A great technical manager is ideally a former developer, so he/she understands how other fellow developers think and work. This manager knows how to make developers happy and get great results: give them uninterrupted environment, challenging and well-defined tasks, reasonable schedules and timely and clear feedback. Managers interact with other roles in the company, so they get the visibility to everything related to a project, from different people and angles. A manager’s world is not binary: there are complex human interactions, lots of details to weigh and decisions to make. Great managers are like orchestra conductors: they know how to get everyone play their instrument in harmony with others and produce a beautiful tune.

So if both sets of skills are so valuable, can one person be a programmer and a manager at the same time? The answer to this: probably not. You could have a technical manager who spends a small percentage of time on quick one-off coding tasks. Or, you could have a great developer who plays more of a lead role, but stays very close to the code. If you start demanding of someone to be a great developer AND manage the whole process, it is bound to fail at some point. These roles demand different dynamics: development requires a lot of focus, while managers constantly interact with various people and thus get interrupted quite a lot.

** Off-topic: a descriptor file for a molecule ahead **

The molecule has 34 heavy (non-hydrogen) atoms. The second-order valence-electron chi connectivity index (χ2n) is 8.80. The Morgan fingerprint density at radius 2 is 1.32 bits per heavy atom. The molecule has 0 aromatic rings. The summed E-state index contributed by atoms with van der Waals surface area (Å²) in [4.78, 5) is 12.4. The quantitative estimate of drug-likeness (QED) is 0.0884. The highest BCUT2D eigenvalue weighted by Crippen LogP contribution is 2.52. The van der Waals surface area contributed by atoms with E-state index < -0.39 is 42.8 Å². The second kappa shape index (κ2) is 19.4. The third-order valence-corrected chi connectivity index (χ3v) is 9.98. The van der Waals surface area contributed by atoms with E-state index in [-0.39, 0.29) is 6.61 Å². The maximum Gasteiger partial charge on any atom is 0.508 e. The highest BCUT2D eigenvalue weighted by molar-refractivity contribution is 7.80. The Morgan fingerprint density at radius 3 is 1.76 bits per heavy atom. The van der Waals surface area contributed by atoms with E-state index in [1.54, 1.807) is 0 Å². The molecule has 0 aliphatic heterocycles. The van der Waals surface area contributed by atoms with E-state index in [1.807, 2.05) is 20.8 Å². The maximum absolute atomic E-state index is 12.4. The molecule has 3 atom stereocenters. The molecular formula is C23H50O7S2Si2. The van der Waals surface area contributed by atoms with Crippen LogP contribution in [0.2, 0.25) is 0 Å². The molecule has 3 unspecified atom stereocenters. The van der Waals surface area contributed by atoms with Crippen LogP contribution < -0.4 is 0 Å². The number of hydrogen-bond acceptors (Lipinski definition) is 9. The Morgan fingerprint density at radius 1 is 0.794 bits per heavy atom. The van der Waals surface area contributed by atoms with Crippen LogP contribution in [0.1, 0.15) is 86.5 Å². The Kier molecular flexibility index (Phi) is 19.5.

So I think these scenarios work well:

– You’re a technical manager who no longer codes or who codes occasionally and on a small scale
– You’re a developer who takes a lead role within the tech team, but not heavily involved in larger project management

Should a CTO code? Be able to – absolutely. Do it as a daily routine task – no. Hire 2 people – a great manager/leader and an awesome developer, and you will win in the long term.

Don’t judge a startup by its stack

I’ve been interested and reading up in startups in NYC, curious to see what stacks they use to power their applications.

A guy with background in Java set up a Java shop. Another company runs .NET as chosen by their CTO, and also because Microsoft allows startups use their software free/cheap for the first few years under Bizspark. An online publication that runs on WordPress is being moved to Drupal because the CTO is an expert in Drupal.

Question: Does the benefit of expertise in a particular stack outweigh the benefit of using modern solutions that are more attractive to programmers?

What do some seasoned experts think? This deck by Joe Stump provides some advise: